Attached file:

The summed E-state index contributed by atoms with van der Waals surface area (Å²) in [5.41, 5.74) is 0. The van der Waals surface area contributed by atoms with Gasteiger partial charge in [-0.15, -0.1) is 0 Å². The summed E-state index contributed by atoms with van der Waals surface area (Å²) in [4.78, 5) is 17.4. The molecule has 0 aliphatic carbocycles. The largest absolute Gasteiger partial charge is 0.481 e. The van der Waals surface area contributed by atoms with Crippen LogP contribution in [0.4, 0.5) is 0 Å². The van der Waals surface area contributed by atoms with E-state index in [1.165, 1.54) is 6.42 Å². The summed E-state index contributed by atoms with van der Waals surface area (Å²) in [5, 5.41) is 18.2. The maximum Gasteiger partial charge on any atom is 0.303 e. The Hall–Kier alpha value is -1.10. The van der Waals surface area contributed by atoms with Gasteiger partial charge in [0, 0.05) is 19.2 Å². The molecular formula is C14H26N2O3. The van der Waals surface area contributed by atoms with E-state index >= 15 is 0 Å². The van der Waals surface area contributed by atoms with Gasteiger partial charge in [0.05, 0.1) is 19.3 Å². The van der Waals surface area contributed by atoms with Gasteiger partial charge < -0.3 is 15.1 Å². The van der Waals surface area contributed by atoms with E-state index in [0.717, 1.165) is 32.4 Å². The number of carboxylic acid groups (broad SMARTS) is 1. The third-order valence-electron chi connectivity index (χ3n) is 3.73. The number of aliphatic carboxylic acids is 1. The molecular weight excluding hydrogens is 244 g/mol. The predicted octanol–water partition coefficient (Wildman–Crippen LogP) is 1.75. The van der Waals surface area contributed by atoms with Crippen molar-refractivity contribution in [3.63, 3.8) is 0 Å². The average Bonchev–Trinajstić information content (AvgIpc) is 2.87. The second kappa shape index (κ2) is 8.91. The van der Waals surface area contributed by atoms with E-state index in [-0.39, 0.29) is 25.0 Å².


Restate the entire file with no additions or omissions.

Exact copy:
The summed E-state index contributed by atoms with van der Waals surface area (Å²) in [5.41, 5.74) is 0. The van der Waals surface area contributed by atoms with Gasteiger partial charge in [-0.15, -0.1) is 0 Å². The summed E-state index contributed by atoms with van der Waals surface area (Å²) in [4.78, 5) is 17.4. The molecule has 0 aliphatic carbocycles. The largest absolute Gasteiger partial charge is 0.481 e. The van der Waals surface area contributed by atoms with Crippen LogP contribution in [0.4, 0.5) is 0 Å². The van der Waals surface area contributed by atoms with E-state index in [1.165, 1.54) is 6.42 Å². The summed E-state index contributed by atoms with van der Waals surface area (Å²) in [5, 5.41) is 18.2. The maximum Gasteiger partial charge on any atom is 0.303 e. The Hall–Kier alpha value is -1.10. The van der Waals surface area contributed by atoms with Gasteiger partial charge in [0, 0.05) is 19.2 Å². The molecular formula is C14H26N2O3. The van der Waals surface area contributed by atoms with E-state index >= 15 is 0 Å². The van der Waals surface area contributed by atoms with Gasteiger partial charge in [0.05, 0.1) is 19.3 Å². The van der Waals surface area contributed by atoms with Gasteiger partial charge < -0.3 is 15.1 Å². The van der Waals surface area contributed by atoms with E-state index in [0.717, 1.165) is 32.4 Å². The number of carboxylic acid groups (broad SMARTS) is 1. The third-order valence-electron chi connectivity index (χ3n) is 3.73. The number of aliphatic carboxylic acids is 1. The molecular weight excluding hydrogens is 244 g/mol. The predicted octanol–water partition coefficient (Wildman–Crippen LogP) is 1.75. The van der Waals surface area contributed by atoms with Crippen molar-refractivity contribution in [3.63, 3.8) is 0 Å². The average Bonchev–Trinajstić information content (AvgIpc) is 2.87. The second kappa shape index (κ2) is 8.91. The van der Waals surface area contributed by atoms with E-state index in [-0.39, 0.29) is 25.0 Å².